Vranec, Bovin and the Wines of Macedonia

Sep 28, 2010

While giving a public tour at the winery I work at, I met three Macedonians. They were friendly and asked me  if I knew anything about Macedonian wine. I said I had little if no knowledge of Macedonian wine, admitting  to some familiarity with the history of Alexander the Great and Aristotle.

"Of course," the young woman said.

Thinking for a moment, hoping not to appear too uncultured I said, "I know the language is similar to Greek.... Actually, my step-brother married a Macedonian."

The male in the group rolled his eyes and said sarcastically, "My condolences..."

"Well... he's divorced."

To which he replied, "I'm not surprised." 

Strangely, the two ladies in his company then gave him a solemn, as if knowing glance, seemingly acknowledging some hidden truth in his sardonic response.

Aside from male and female relations in Macedonia, let's take a peek at the history.

For those who sat through Alexander by famed filmmaker, Oliver Stone, or listened to lectures in Ancient History class in high school, you may remember Macedonia as once being the head of a vast empire. Philip II, Alexander's father took control of the Greek city states in the mid 4th century B.C. After his death, his son Alexander extended the kingdom's borders. Taking his armies eastward, Alexander gained control of Persia, Egypt and lands bordering India. Unfortunately, he died at the age of 32  in  323 B.C. but his legacy continued to influence such military leaders as Ceasar, Marcus Aurelius and Bismarck.

By 167 BC, Macedonia's political power had substantially waned and like many Greek cities, fell under the sway of the growing Roman Empire. It is said that the members of the Macedonian royal family were heavy wine drinkers (perhaps as a result of their fall from world power. That... or something to do with male-female relations... which might explain why my step-brother loves - needs? - to drink).

Today, there is the Republic of Macedonia, a landlocked country bordered by Serbia, Bulgaria, Greece and Albania and the region of Macedonia in the country of Greece (where the original royal cities of Alexander's fame lie).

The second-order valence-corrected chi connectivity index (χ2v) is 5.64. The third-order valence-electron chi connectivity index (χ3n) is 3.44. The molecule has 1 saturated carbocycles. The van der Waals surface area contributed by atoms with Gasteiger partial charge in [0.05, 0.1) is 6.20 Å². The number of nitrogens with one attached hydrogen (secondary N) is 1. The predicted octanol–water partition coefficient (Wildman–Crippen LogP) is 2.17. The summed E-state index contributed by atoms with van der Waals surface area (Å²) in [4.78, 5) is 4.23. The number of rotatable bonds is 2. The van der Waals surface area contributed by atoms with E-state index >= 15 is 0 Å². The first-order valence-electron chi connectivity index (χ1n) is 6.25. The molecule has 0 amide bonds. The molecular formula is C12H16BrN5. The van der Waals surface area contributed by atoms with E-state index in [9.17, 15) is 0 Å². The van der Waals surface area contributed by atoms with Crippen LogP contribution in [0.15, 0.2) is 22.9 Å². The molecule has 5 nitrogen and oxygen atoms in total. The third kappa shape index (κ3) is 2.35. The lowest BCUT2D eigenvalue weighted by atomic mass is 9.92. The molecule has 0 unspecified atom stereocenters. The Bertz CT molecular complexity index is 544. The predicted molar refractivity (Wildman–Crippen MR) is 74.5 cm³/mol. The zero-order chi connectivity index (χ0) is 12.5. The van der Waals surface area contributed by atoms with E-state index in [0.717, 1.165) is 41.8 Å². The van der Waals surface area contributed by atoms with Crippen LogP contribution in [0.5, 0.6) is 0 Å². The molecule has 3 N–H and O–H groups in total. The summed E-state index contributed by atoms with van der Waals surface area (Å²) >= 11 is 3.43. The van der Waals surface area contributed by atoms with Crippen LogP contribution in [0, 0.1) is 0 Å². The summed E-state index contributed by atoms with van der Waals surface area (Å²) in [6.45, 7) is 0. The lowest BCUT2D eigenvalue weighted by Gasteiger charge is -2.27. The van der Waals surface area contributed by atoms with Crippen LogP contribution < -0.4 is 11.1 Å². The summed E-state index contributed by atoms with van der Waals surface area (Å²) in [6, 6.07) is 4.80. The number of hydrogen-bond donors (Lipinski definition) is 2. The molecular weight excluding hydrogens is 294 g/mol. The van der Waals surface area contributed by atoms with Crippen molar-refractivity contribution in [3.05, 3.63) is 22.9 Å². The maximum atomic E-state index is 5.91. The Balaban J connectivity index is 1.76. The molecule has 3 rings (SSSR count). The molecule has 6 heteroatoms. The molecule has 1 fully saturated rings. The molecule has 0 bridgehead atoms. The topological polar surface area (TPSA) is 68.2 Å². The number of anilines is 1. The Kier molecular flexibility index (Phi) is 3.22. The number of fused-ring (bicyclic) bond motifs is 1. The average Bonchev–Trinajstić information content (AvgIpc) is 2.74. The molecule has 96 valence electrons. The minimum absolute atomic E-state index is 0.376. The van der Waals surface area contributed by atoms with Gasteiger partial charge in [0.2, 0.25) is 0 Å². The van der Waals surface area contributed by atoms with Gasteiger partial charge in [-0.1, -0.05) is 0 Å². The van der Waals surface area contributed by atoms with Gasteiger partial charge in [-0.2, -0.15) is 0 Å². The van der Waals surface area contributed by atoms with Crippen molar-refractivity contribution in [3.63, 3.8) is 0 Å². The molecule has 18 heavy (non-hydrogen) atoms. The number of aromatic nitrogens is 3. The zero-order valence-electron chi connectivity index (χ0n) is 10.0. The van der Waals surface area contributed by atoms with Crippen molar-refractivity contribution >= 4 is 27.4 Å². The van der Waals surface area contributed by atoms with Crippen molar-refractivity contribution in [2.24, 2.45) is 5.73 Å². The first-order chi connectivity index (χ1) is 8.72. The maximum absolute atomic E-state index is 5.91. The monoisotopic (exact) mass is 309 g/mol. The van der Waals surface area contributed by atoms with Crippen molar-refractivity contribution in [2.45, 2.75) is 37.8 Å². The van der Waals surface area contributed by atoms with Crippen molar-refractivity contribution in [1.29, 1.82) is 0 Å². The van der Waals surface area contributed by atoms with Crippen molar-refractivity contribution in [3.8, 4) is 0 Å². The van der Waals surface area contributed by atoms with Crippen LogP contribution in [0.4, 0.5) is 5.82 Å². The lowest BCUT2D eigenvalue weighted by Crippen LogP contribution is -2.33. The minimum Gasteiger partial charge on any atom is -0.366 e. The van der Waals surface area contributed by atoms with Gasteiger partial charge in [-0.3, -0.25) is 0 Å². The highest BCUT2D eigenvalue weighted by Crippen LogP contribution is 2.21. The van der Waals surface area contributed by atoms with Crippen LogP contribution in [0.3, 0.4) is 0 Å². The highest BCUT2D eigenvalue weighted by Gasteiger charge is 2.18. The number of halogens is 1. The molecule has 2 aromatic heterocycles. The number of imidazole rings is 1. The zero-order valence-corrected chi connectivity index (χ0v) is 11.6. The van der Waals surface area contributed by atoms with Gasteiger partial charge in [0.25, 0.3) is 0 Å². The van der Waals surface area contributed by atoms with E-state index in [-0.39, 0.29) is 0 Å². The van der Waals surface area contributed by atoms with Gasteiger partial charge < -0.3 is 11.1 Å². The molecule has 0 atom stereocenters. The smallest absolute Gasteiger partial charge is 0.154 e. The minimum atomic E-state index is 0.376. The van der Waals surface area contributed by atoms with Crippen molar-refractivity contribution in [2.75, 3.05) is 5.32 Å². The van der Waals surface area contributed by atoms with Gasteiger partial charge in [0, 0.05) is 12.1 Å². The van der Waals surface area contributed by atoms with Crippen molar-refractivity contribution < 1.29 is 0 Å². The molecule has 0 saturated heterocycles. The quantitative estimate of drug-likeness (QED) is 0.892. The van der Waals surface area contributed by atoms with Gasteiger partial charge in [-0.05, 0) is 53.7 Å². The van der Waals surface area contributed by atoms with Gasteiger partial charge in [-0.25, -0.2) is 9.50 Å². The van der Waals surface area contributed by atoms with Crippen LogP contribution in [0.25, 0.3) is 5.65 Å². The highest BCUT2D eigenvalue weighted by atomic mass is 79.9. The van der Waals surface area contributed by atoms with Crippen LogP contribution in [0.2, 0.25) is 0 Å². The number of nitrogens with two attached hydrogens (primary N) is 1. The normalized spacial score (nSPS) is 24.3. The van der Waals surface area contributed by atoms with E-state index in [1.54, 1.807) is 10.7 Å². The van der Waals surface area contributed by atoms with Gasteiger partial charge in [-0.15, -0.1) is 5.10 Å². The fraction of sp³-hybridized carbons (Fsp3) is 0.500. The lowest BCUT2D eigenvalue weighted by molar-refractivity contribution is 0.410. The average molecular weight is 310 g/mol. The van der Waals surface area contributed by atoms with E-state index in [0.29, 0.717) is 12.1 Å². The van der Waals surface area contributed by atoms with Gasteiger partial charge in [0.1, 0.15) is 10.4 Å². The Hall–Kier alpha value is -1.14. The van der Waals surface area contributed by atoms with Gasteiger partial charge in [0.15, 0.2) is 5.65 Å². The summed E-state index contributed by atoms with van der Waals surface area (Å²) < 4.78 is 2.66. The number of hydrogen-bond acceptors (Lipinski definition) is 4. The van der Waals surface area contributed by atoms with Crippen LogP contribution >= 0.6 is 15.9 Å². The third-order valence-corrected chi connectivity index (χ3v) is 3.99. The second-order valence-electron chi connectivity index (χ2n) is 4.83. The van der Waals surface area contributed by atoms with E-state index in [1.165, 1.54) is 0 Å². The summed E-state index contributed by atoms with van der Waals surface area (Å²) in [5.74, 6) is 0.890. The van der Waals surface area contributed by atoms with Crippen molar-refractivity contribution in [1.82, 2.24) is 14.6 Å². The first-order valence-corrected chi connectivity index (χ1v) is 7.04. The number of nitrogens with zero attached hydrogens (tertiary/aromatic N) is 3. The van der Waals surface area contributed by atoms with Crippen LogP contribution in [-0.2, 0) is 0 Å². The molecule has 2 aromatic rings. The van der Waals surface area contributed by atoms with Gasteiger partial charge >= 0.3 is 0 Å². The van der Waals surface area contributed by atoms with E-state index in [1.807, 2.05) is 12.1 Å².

The Republic of Macedonia is hot (a climate ranging from Mediterranean to Continental), mountainous and prone to earthquakes. Overall, the conditions are very favourable for growing both table and wine grapes.

Presently there is an estimated 55,330 acres/22,400 ha of land devoted to growing such popular international varieties as Cabernet Sauvignon, Merlot, Laski Rizling (AKA Welschriesling), with some Chardonnay and  Sauvignon Blanc as well as the indigenous grapes of Vranac, Kratosija and Zilavka

There are three main wine-growing regions. The most important is the Povardarie (or Povardarje) region around Skopje (Скопје) followed by Pcinja-Osogova region on the Bulgarian border and Pelagonija-Polog surrounding Lake Ohrid on the Albanian border. 

One can find the Bovin winery in the Tikvesh District of the Povardarie Region in the town of Negotino (Неготино). 

Established in 1998, Bovin is regarded as the first privately owned winery in Macedonia. Presently they own 60 hectares of land in Tikvesh. The winery uses environmentally friendly practices in their vineyard along with the most modern of production equipment for fermentation and maturation.

Along with the many international varieties, Bovin grows the Vranec grape, easily the most popular and important in the country. Indigenous to both Montenegro and Macedonia, Vranec produces a rich wine with intense red and black berry fruit. For those who love their Primitivo from Puglia or their California Zinfandel, DNA profiling has recently revealed that Vranec may be related to the Italian variety from across the Adriatic.

The 2007 Vranec from Bovin is incredibly rich with lush blackberry fruit and a hint of earthy licorice. If you've grown tired of Malbec, this is a nice change. A wonderful value and available at the LCBO for $13.95.

Robinson, Jancis (ed.), The Oxford Companion to Wine. Oxford Univ. Press, Oxford, 2006.
Johnson, Hugh and Jancis Robinson, World Atlas of Wine. Mitchell Beazley, London, 2001.



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My focus is mainly on wine culture, history and education. I love the stories behind wine - the people, places and the regional personalities of the wine-countries around the world.

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